Defendant relies heavily on Harkless v. Sweeny Independent School District, 278 F. Supp. 632 (S.D.Tex. 1968), in which the Court granted a jury trial on the issue of back pay in an action under 42 U.S.C. § 1983 seeking reinstatement as teachers after a discharge allegedly based on racial discrimination. Section 1983, unlike Title VII, speaks directly on an "action at law." To the extent that Harkless is inconsistent with Hayes, however, this Court chooses to follow Hayes. Harkless seems to depend on what this Court views as the mistaken proposition that Dairy Queen v. Wood, supra, overruled sub silentio NLRB v. Jones Laughlin Steel Corp., supra. As indicated above, the latter case did not rely on the characterization of a back pay award "as merely incidental to the equitable remedy," condemned in Dairy Queen, but rather held that the back pay award was not in the nature of a suit at common law.

Accordingly, it is ordered that plaintiff's motion to strike defendant's demand for a jury trial be and the same is hereby granted.


In this action Mrs. Claudine B. Cheatwood charges her employer, South Central Bell Telephone Telegraph Company, with discrimination on the basis of sex in filling a vacancy for the job classification of commercial representative in Montgomery, Alabama, in violation of Title VII of the Civil Rights Act of 1964, 42 U.S.C. § 2000e et seq.

It is admitted that the plaintiff and two other female employees submitted timely bids for the vacancy, that Employer declined to consider the bids of the female employees without considering their individual qualifications, and that the job was awarded to the only male applicant.

It is also undisputed that on or about May 12, 1967, within 90 days following Employer's failure to consider her application, plaintiff filed a charge of discrimination with the Equal Employment Opportunity Commission. The charge was amended on or about July 20, 1967, and was served upon the Southern Bell Telephone Telegraph Company (Employer's corporate predecessor) on or about July 24, 1967. On July 26, 1968, the Commission issued its decision finding that reasonable cause existed to believe that Employer had committed an unlawful employment practice in violation of Title VII. On October 29, 1968, the Commission issued a letter to plaintiff advising that its efforts to conciliate plaintiff's charge of discrimination had failed to achieve voluntary compliance and notifying her that she could institute a civil action within 30 days.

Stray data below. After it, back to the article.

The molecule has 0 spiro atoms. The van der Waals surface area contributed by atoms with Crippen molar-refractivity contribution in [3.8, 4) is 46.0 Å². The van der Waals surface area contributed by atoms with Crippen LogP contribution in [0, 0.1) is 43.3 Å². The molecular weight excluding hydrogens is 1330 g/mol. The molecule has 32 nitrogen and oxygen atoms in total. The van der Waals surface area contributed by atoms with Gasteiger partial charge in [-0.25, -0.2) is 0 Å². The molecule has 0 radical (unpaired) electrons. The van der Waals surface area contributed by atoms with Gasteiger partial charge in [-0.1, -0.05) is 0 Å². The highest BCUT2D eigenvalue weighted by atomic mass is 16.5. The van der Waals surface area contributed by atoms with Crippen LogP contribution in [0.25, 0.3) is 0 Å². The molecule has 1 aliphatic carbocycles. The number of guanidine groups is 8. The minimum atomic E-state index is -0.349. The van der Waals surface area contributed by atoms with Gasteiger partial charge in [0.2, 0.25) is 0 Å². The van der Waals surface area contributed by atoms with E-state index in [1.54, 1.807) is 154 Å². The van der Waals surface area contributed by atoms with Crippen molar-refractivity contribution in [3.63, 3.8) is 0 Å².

Employer has, in effect, admitted a prima facie violation of § 703(a) of the Civil Rights Act of 1964, 42 U.S.C. § 2000e-2(a) which provides in pertinent part:

"Employer Practices

(a) It shall be an unlawful employment practice for an employer — (1) to fail or refuse to hire or to discharge any individual, or otherwise to discriminate against any individual with respect to his compensation, terms, conditions, or privileges of employment, because of such individual's * * * sex * * *; or
(2) to limit, segregate, or classify his employees in any way which would deprive or tend to deprive any individual of employment opportunities or otherwise adversely affect his status as an employee, because of such individual's * * * sex * * *".

Employer has consistently contended, however, that the position of commercial representative fits within the exception to the general prohibition of discrimination against women set forth in § 703(e)(1), 42 U.S.C. § 2000e-2(e)(1) which provides in pertinent part:

"(e) Notwithstanding any other provision of this subchapter, (1) it shall not be an unlawful employment practice for an employer to hire and employ employees, * * * on the basis of his * * * sex, * * * in those certain instances where * * sex, * * * is a bona fide occupational qualification reasonably necessary to the normal operation of that particular business or enterprise, * * *" (Emphasis added.)